Earlier in the year, Wall Street was mostly bullish about the prospects of Canada’s Oil Patch with the sector expected to resist a sharp downturn in the current year. Unfortunately, expectations have now taken a turn for the worse: earnings in Canada’s energy industry are now expected to decline 19% over the course of 2023 compared to previous projections of a more modest 8% decline. The biggest reason for the poorer outlook is falling gas prices, which have hit Canadian oil and gas companies particularly hard. Natural gas prices have contracted by a third in the current year and are down 75% from their 2022 peak with an unusually warm winter followed by an equally warm autumn depressing demand. In fact, natural gas prices are now lower than year-ago levels prior to Russia’s invasion of Ukraine.
“Energy sectors around the globe are expected to pull back in 2023 off a difficult 2022 comparison, though Canada had, at the end of November, been expected to suffer the least,” Bloomberg Intelligence senior associate analyst Gillian Wolff and chief equity strategist Gina Martin Adams have said.
But the outlook has become more bearish.
“Now, Canada is expected to decline more on par with the U.S. and Europe, with energy sectors in emerging markets taking the lead for 2023 earnings expectations,” Wolff and Martin Adams warned.
Adding to the woes, UK-based Barclays Bank has now said it will no longer provide financing for oil sands companies or oil sands projects.
Still, despite the grim earnings outlook, Wall Street still believes that Canadian energy stocks will outperform their American brethren, with the S&P/TSX Energy Index expected to return 18% in 2023 compared to a 14% return by the S&P 500 Energy Index. A lot of those gains will come in the latter half of the year with the American benchmark down 6.3% in the year-to-date while its Canadian peer has lost 3.5%. That outlook is consistent with projections by BMO Capital Markets that debt-light Canadian oil and gas producers are poised to reward shareholders again in 2023 thanks to their ability to generate ample cash coupled with their diminished appetite for acquisitions.
As for the big banks beginning to balk on the fossil fuel sector, well, the sector does not appear to be in danger of running out of backers any time soon, with private equity firms gladly stepping up. Here are three TSX energy stocks to buy on the dip.
- Enbridge Inc.
Market Cap: $80.0B
YTD Returns: -0.9%
Enbridge Inc. (NYSE:ENB) operates as an energy infrastructure company. Back in November, Enbridge told shareholders that it expects to generate strong business growth in 2023, forecasting full-year EBITDA of C$15.9B-C$16.5B. Enbridge attributes the gain to contribution from $3.8B of assets to be placed into service this year, as well as strong expected utilization of assets across core businesses.
Well, the company appears very much on track to keep its promise.
A week ago, Enbridge reported impressive Q1 2023 results. Q1 Non-GAAP EPS of C$0.85, C$0.01 above the Wall Street consensus while EBITDA of $4.5 billion was good for 9.8% Y/Y growth. Distributable cash flow clocked in at $3.2 billion, representing a 3.2% Y/Y increase. The company reaffirmed its full-year EBITDA and DCF guidance, though it warned that strong operational performance is expected to be offset by higher financing costs due to increased interest rates.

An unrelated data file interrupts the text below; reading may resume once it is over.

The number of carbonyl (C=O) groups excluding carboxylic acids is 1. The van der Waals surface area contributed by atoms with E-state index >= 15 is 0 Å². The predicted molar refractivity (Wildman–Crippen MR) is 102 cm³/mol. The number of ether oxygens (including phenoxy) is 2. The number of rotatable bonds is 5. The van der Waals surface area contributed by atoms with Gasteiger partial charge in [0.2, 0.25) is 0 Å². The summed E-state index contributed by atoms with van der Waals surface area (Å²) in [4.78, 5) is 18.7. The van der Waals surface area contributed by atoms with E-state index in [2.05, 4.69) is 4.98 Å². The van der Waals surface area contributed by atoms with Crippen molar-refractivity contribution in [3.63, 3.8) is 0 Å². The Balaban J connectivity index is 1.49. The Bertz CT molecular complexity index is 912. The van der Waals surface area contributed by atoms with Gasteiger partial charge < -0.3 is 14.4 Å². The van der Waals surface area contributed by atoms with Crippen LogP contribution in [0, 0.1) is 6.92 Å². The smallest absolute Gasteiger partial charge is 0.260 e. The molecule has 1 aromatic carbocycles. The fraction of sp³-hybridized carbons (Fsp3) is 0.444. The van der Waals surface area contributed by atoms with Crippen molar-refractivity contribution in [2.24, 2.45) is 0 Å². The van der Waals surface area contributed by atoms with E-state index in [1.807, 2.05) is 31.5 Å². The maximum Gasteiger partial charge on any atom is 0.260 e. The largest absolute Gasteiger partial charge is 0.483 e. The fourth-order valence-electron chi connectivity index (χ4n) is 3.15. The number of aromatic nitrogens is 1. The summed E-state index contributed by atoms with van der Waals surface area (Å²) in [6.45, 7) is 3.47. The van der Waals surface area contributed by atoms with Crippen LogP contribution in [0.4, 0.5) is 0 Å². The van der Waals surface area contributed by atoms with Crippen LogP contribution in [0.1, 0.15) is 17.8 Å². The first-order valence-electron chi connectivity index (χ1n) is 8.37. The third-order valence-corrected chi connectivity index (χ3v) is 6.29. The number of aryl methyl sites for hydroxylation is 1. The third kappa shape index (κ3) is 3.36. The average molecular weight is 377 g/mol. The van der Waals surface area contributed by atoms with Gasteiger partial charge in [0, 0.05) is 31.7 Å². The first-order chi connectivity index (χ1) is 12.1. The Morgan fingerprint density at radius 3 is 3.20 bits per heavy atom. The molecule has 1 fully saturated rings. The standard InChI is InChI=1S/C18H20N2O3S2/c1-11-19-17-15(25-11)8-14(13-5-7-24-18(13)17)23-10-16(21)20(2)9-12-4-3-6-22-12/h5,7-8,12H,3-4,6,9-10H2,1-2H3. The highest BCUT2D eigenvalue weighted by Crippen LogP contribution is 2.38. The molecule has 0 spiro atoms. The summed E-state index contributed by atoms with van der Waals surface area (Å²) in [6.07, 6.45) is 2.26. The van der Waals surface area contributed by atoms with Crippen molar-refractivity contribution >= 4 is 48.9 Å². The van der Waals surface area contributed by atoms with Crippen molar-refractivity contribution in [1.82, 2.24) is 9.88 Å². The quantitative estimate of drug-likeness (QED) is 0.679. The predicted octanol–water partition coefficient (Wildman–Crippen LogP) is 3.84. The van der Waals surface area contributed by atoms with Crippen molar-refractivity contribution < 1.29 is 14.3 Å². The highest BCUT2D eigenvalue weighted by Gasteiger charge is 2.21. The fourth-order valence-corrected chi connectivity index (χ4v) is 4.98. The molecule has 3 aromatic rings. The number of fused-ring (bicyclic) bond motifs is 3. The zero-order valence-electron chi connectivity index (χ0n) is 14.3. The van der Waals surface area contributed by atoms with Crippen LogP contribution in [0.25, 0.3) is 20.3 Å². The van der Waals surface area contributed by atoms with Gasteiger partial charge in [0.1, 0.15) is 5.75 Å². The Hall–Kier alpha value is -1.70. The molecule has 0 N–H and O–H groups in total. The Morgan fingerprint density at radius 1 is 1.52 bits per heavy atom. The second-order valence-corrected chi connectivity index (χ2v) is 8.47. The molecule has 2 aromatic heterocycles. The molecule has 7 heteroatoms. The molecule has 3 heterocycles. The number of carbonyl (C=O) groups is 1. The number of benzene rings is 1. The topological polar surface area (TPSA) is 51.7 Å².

- ARC Resources Ltd
Market Cap: $7.7B
YTD Returns: 6.0%
ARC Resources Ltd.(OTCPK:AETUF) explores, develops, and produces crude oil, natural gas, and natural gas liquids in Canada. We like the company due to its very conservative debt level and better credit rating than most of its peers. Further, its February merger with Seven Generations Energy Ltd. for $2.7-billion in stock that made the combined entity Canada's largest condensate producer and third-largest natural gas producer has proven to be profitable. Last month, Arc Resources declared a CAD 0.15/share quarterly dividend, good for 25% increase from prior dividend of CAD 0.12. The shares now yield 4.0%.
- Bonterra Energy Corp.
Market Cap: $166.9M
YTD Returns: -0.9%
Bonterra Energy Corp.(OTCPK:BNEFF) is a conventional oil and gas company that engages in the development and production of oil and natural gas in the Western Canadian Sedimentary Basin. Its principal properties include Pembina and Willesden Green Cardium fields located in central Alberta.
Bonterra faced a severe crisis in 2020 when the COVID-19 pandemic crushed oil prices. Luckily, a government-backed loan helped the company get through the dark times. Bonterra has managed to repay the loan, along with C$150 million in debt during the past year as of the third quarter. According to Chief Executive Officer Pat Oliver, the company expects to pay off its remaining C$38 million bank debt by the third quarter 2023, after which it will have new options like initiating a dividend, raising production or repaying debt further.
Last quarter, Bonterra Energy reported strong full-year results as follows:
- Growth production of 5% and 53% increase in oil & gas sales
- 77% Increase in funds flow and 182% growth in free funds flow contributed significantly to improving the balance sheet
- 44% lower net debt drove leverage ratio down to 0.8X while strategic debt restructuring affords Bonterra enhanced liquidity with approximately $17 million drawn on a $110 million bank credit facility
By Alex Kimani for Oilprice.com
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